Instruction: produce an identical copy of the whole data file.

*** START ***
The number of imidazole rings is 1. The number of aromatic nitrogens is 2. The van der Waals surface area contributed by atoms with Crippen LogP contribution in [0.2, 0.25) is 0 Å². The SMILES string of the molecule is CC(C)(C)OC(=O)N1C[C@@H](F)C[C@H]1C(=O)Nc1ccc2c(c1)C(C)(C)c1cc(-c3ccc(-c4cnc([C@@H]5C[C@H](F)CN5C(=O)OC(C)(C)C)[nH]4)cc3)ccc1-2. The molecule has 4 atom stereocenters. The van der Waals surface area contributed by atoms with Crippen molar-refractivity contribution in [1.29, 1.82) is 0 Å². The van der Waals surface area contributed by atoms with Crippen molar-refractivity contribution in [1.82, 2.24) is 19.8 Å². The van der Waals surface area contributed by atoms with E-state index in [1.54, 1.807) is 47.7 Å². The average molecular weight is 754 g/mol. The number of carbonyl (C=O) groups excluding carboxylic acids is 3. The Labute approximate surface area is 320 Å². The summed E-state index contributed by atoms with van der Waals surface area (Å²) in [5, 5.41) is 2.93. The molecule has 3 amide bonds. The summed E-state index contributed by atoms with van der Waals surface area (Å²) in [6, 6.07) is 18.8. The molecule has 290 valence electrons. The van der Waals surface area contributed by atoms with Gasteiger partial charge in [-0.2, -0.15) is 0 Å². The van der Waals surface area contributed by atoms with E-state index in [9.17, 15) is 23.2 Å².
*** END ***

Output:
The number of imidazole rings is 1. The number of aromatic nitrogens is 2. The van der Waals surface area contributed by atoms with Crippen LogP contribution in [0.2, 0.25) is 0 Å². The SMILES string of the molecule is CC(C)(C)OC(=O)N1C[C@@H](F)C[C@H]1C(=O)Nc1ccc2c(c1)C(C)(C)c1cc(-c3ccc(-c4cnc([C@@H]5C[C@H](F)CN5C(=O)OC(C)(C)C)[nH]4)cc3)ccc1-2. The molecule has 4 atom stereocenters. The van der Waals surface area contributed by atoms with Crippen molar-refractivity contribution in [1.29, 1.82) is 0 Å². The van der Waals surface area contributed by atoms with Crippen molar-refractivity contribution in [1.82, 2.24) is 19.8 Å². The van der Waals surface area contributed by atoms with E-state index in [1.54, 1.807) is 47.7 Å². The average molecular weight is 754 g/mol. The number of carbonyl (C=O) groups excluding carboxylic acids is 3. The Labute approximate surface area is 320 Å². The summed E-state index contributed by atoms with van der Waals surface area (Å²) in [5, 5.41) is 2.93. The molecule has 3 amide bonds. The summed E-state index contributed by atoms with van der Waals surface area (Å²) in [6, 6.07) is 18.8. The molecule has 290 valence electrons. The van der Waals surface area contributed by atoms with Gasteiger partial charge in [-0.2, -0.15) is 0 Å². The van der Waals surface area contributed by atoms with E-state index in [9.17, 15) is 23.2 Å².